And SarBox also requires a board to have financial expertise. A CFO obviously fits that bill.
But having a CFO on the board is not without its drawbacks. CFOs serving on boards are more highly compensated than those in other companies, earning an average of $218,715, or 34 percent more in total compensation than their nondirector peers did. There was also a 35 percent lower turnover rate, 8.2 percent compared to 12.7 percent, among CFOs who sat on their own companies’ boards, an advantage that sometimes existed despite a decline in earnings. Hoitash said the findings were evidence that CFOs who serve on boards are more firmly entrenched than those who are not.
That can be a good or bad, depending on a company’s performance. While in many cases where companies are performing poorly, they will fire the CFO without addressing the underlying causes, Hoitash noted that the opposite is true in cases where the CFO is on the board, and that’s obviously not a good thing either. “If the CFO is on the board and the company is performing poorly we found that they sometimes don’t leave, because they have power and influence,” he said.
The question is, will they use the power to do good or bad?” asked Hoitash. If they see themselves as part of the board and work to achieve goals, that is clearly a good thing. However, that power could also be used in their interest to the detriment of shareholders.
That makes some observers wary of appointing CFOs to boards. Instead, say these observers, they should merely attend all board meetings so as to share their expertise without becoming entrenched. “Look back in history, what transgressions brought us to Sarbanes-Oxley and other regulatory reforms?” asked Marc Palker, a certified management accountant and director of CFO Consulting Partners. “Once the CFO was granted stock options in the same manner as the CEO, there was a possible partnership for crime,” Palker added.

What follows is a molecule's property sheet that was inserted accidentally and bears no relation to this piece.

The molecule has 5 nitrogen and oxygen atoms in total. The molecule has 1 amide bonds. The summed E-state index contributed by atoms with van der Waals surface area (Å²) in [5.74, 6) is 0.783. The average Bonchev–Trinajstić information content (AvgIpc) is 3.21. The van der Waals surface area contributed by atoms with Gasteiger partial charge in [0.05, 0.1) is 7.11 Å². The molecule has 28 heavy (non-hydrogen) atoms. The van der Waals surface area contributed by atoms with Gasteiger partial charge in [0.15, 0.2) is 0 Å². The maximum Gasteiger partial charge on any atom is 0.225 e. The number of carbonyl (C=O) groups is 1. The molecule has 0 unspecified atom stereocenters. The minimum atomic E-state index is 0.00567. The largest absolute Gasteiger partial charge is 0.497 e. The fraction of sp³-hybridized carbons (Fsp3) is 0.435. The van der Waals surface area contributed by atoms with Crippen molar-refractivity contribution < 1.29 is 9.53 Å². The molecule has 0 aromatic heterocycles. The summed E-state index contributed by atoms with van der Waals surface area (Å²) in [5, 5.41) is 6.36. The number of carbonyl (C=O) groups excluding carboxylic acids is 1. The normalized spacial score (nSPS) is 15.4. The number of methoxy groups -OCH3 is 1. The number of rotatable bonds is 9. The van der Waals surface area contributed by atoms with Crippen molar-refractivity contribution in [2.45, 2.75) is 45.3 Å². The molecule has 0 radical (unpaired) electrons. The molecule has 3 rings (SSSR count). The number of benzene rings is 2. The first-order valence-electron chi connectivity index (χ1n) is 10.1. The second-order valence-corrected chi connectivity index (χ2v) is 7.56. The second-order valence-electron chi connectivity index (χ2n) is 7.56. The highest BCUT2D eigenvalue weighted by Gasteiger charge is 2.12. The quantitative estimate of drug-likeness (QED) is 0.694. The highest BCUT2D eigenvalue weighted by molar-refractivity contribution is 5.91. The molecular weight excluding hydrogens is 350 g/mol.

Others go even further by recommending that CFOs not attend meetings devoted to discussions of the company’s finance functions. In that case, “it might be appropriate to hold them without the CFO present,” said Sue Mills, a consultant with Tatum, an executive services firm that provides interim CFOs.
Bottom line: CFOs don’t belong on boards unless they cannot otherwise get financial expertise. In that case, Hoitash said, “you might want” to consider the idea.
One of the best things about making partner is that, if you’re lucky, you’ll end up on a board of directors someday. You get a nice chunk of change for sitting in some meetings pretending like you’re responsible for a company. Pretty simple.
Just like Sue James, a former E&Y partner. She was introduced as one of the new directors at Yahoo! The 8-K filed by Yahoo lays out her comp:
Ms. James will participate in the current director compensation arrangements applicable to non-employee directors. Under the terms of those arrangements, Ms. James will receive an annual retainer of $80,000 for her service on the Board, an additional annual retainer of $35,000 for serving as Chair of the Audit Committee of the Board, and will participate in Yahoo!’s other compensation programs for its non-employee directors. In addition, Ms. James is expected to receive in February, subject to Board approval, a grant of restricted stock units under the Company’s 1996 Directors’ Stock Plan with the number of such units to be determined by the Board at the time of the grant
Not too shabby. The filing doesn’t outline her rights to the facilities but for that kind of money she could, at the very least, arrange to have a rent-a-john parked outside Yahoo! HQ.